The subtle relationship between AI and Web3 is best described as competitive cooperation.
From a capital perspective, the story of AI is obviously more appealing and practical than Web3. The arrival of ChatGPT easily diverted the funds that were originally flooding into Web3 to the field of AI, clearly demonstrating the substitutability of capital. However, from a market perspective, Web3, which has always been advancing with hot topics, is also unwilling to give up opportunities and has incorporated AI into various projects on a large scale. The shell of Web3 is like a chameleon, changing from the metaverse to AI, it’s just a matter of a tweet.
For the workers in the Web3 industry, this relationship becomes even more complicated. They worry about being replaced by machines and also worry about not being able to use machines and thus being replaced. Their hesitation towards machines comes and goes like the tide. However, what is left in the poorly regulated Web3 is only various absurd imitations and pseudo-concepts, making it rare to accurately describe the workers in this industry.
From a macro perspective, the existential crisis surrounding the existence of machines and humans has never ceased since the advent of machines. Humans can create things far smarter than themselves, but they also fear these things. This is not only a manifestation of human intelligence but also a subconscious instinct to resist those who are different.
In the field of Web3, which fully embodies human greed and desire, this conflict can only intensify.
Will Web3 workers be replaced by AI? With this question in mind, the author interviewed four individuals in the industry who are currently using AI. While they have different jobs, some have a pessimistic view and believe that their jobs will be replaced in the long run and are transitioning accordingly; others are unconcerned and emphasize that AI cannot handle the deceitful nature of humans in Web3. Although their opinions differ slightly, the interviewees unanimously believe that AI can never gain the upper hand in the struggle against complex human nature.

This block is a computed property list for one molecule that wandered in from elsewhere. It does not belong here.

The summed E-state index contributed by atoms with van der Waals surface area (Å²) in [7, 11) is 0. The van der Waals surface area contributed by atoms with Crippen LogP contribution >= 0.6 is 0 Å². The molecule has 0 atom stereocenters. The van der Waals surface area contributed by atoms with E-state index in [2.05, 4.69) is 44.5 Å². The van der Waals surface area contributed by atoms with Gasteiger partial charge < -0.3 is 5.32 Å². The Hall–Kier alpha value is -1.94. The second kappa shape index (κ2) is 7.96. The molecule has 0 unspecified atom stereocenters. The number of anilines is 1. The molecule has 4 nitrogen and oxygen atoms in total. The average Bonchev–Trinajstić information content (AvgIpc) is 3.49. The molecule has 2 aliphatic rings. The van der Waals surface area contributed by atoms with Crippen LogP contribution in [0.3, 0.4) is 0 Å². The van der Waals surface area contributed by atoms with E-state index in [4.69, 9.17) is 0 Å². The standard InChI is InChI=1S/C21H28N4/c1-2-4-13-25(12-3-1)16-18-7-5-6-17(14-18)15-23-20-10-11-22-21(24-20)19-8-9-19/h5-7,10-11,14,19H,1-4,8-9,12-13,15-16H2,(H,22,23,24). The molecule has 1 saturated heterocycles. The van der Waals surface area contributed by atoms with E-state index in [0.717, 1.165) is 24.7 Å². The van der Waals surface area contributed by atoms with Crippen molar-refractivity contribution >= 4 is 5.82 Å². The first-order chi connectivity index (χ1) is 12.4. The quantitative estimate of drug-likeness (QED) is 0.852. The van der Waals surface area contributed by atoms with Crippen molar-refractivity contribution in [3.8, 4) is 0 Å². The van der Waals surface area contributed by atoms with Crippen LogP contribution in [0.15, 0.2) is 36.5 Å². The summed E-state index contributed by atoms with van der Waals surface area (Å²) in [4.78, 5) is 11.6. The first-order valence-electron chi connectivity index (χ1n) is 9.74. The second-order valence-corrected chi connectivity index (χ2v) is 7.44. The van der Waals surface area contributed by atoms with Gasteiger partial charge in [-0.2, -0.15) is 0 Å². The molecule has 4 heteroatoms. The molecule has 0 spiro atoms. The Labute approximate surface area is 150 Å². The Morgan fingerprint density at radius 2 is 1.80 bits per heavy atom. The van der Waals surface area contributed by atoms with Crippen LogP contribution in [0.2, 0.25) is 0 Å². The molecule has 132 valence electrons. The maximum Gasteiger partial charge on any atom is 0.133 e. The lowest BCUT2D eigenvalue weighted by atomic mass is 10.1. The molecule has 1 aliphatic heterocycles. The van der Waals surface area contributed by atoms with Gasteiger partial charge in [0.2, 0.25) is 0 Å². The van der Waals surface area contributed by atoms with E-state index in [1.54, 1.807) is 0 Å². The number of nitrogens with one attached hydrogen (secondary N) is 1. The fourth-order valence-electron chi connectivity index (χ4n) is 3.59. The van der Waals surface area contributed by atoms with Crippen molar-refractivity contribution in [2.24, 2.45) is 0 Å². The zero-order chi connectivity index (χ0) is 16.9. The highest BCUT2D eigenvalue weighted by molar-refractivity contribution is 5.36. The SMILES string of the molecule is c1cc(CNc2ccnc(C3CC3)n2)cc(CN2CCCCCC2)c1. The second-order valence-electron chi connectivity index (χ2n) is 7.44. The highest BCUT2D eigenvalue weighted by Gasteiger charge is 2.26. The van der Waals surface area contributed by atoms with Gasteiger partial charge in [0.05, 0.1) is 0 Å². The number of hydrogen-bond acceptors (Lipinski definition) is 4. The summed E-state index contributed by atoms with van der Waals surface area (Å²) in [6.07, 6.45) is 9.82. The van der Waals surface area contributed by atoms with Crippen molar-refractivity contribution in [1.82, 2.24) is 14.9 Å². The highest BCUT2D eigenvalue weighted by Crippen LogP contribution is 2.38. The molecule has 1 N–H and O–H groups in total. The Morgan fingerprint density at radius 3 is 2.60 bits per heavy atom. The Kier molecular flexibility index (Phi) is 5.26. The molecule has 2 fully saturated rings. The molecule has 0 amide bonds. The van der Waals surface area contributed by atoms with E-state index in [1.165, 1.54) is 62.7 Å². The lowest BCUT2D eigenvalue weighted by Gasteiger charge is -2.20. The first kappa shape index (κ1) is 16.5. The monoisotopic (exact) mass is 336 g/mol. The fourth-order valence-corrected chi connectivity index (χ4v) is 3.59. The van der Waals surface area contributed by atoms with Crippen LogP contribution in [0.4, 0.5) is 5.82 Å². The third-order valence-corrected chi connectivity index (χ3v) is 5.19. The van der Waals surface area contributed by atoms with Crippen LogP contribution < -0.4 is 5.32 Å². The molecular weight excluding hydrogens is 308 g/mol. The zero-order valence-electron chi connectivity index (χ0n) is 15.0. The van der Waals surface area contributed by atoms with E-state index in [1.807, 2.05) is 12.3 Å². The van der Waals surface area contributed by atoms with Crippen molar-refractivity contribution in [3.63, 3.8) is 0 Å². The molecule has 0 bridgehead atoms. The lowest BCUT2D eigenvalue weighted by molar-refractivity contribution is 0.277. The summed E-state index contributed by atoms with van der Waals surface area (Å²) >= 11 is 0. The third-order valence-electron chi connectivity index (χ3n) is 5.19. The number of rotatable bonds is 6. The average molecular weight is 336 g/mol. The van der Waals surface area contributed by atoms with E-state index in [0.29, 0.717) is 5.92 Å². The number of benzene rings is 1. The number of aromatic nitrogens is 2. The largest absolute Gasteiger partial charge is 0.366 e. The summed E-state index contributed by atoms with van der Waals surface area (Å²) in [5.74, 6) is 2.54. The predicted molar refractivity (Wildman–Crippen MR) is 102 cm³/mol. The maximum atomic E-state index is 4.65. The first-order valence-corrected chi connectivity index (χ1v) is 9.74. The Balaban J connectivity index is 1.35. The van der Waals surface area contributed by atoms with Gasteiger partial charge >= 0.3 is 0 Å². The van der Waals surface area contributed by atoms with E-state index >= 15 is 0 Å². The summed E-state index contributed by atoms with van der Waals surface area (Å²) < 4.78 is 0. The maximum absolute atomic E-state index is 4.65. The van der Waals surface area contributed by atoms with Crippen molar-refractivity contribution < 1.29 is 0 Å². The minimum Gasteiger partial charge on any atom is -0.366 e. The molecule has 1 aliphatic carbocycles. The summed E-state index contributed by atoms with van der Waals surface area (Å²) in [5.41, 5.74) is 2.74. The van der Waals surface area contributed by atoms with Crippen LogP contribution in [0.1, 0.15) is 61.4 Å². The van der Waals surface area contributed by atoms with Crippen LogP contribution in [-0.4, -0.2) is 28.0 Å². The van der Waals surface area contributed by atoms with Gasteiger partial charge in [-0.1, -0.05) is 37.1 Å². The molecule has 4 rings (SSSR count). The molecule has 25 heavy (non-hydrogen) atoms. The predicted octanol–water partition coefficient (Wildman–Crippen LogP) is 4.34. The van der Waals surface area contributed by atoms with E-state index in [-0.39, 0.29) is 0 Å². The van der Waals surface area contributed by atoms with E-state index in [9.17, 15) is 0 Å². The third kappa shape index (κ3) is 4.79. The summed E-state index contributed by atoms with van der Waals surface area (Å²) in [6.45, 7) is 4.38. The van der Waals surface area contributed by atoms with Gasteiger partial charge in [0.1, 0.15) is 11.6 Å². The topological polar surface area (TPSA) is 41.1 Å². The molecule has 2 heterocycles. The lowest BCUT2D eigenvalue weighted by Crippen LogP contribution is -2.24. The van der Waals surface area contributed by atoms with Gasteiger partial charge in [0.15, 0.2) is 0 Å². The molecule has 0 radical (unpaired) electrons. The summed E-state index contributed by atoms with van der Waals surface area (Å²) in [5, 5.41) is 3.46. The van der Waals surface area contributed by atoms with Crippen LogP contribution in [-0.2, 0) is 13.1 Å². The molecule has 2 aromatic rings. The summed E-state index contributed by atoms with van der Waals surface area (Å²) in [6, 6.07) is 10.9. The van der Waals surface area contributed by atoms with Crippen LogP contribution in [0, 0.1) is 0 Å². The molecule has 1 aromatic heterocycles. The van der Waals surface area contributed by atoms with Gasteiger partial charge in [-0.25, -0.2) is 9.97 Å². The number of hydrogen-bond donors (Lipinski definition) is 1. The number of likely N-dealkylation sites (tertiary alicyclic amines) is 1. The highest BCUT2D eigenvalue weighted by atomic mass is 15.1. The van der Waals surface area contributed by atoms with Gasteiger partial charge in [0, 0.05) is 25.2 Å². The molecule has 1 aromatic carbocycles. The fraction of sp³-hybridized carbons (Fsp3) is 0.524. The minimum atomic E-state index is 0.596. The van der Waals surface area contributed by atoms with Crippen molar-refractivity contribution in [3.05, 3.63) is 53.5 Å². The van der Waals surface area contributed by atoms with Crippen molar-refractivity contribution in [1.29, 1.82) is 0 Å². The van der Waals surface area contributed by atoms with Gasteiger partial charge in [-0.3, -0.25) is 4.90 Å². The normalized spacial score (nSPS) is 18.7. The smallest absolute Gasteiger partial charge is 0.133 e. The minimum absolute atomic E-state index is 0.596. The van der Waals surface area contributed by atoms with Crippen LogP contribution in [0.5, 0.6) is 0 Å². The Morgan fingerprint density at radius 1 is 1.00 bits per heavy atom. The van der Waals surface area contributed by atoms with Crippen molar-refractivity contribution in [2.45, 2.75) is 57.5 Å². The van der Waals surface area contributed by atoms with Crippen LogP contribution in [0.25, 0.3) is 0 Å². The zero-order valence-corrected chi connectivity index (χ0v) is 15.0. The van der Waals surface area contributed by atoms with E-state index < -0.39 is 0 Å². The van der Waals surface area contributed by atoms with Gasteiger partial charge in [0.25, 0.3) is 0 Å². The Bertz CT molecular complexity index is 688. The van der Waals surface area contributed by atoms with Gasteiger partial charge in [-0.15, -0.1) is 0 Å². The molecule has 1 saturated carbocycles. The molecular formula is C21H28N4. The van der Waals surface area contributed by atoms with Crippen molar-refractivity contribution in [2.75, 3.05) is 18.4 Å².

It seems that at least for Web3 workers, they are still safe in the realm that even AI finds difficult to comprehend.
01. “AI can only guarantee correct processes” – Ivan, a worker in a small-scale asset management firm
Ivan, who works in an asset management institution, can be considered a senior worker to some extent. His main job is centered around various tasks related to funds, including storage, value appreciation, and operations. However, when examined in detail, it is more similar to traditional institutional risk control, which involves monitoring transactions, identifying potential risks, and intervening effectively. From his perspective, AI is far from capable of affecting his work because it struggles to identify the issues that humans face. Here is his account: